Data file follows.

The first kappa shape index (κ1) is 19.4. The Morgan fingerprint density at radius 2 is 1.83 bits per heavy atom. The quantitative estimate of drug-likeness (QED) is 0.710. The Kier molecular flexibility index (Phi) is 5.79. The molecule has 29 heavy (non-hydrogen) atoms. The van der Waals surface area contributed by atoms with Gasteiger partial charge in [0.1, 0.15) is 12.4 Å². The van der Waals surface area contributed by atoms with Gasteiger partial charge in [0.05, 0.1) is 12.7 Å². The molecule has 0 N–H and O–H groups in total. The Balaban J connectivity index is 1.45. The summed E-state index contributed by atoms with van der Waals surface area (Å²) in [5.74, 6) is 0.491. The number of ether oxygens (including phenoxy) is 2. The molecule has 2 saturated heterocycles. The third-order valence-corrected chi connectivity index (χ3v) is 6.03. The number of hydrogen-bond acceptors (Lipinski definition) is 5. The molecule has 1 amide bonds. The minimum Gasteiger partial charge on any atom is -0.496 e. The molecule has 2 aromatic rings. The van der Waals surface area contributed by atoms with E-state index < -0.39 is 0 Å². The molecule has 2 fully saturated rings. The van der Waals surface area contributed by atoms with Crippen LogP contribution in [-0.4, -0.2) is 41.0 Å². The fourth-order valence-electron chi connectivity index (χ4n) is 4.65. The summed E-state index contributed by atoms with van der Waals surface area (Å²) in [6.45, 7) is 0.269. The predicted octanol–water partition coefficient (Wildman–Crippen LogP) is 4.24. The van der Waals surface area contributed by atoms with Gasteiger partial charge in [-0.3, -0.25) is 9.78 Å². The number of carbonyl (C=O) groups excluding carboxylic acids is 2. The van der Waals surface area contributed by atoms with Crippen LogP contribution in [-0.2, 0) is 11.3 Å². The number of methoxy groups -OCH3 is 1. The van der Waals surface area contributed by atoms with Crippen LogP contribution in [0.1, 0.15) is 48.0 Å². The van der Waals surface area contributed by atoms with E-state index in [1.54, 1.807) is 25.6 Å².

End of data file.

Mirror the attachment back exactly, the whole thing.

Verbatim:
The first kappa shape index (κ1) is 19.4. The Morgan fingerprint density at radius 2 is 1.83 bits per heavy atom. The quantitative estimate of drug-likeness (QED) is 0.710. The Kier molecular flexibility index (Phi) is 5.79. The molecule has 29 heavy (non-hydrogen) atoms. The van der Waals surface area contributed by atoms with Gasteiger partial charge in [0.1, 0.15) is 12.4 Å². The van der Waals surface area contributed by atoms with Gasteiger partial charge in [0.05, 0.1) is 12.7 Å². The molecule has 0 N–H and O–H groups in total. The Balaban J connectivity index is 1.45. The summed E-state index contributed by atoms with van der Waals surface area (Å²) in [5.74, 6) is 0.491. The number of ether oxygens (including phenoxy) is 2. The molecule has 2 saturated heterocycles. The third-order valence-corrected chi connectivity index (χ3v) is 6.03. The number of hydrogen-bond acceptors (Lipinski definition) is 5. The molecule has 1 amide bonds. The minimum Gasteiger partial charge on any atom is -0.496 e. The molecule has 2 aromatic rings. The van der Waals surface area contributed by atoms with E-state index < -0.39 is 0 Å². The molecule has 2 fully saturated rings. The van der Waals surface area contributed by atoms with Crippen LogP contribution in [-0.4, -0.2) is 41.0 Å². The fourth-order valence-electron chi connectivity index (χ4n) is 4.65. The summed E-state index contributed by atoms with van der Waals surface area (Å²) in [6.45, 7) is 0.269. The predicted octanol–water partition coefficient (Wildman–Crippen LogP) is 4.24. The van der Waals surface area contributed by atoms with Gasteiger partial charge in [-0.3, -0.25) is 9.78 Å². The number of carbonyl (C=O) groups excluding carboxylic acids is 2. The van der Waals surface area contributed by atoms with Crippen LogP contribution in [-0.2, 0) is 11.3 Å². The number of methoxy groups -OCH3 is 1. The van der Waals surface area contributed by atoms with Crippen LogP contribution in [0.1, 0.15) is 48.0 Å². The van der Waals surface area contributed by atoms with E-state index in [1.54, 1.807) is 25.6 Å².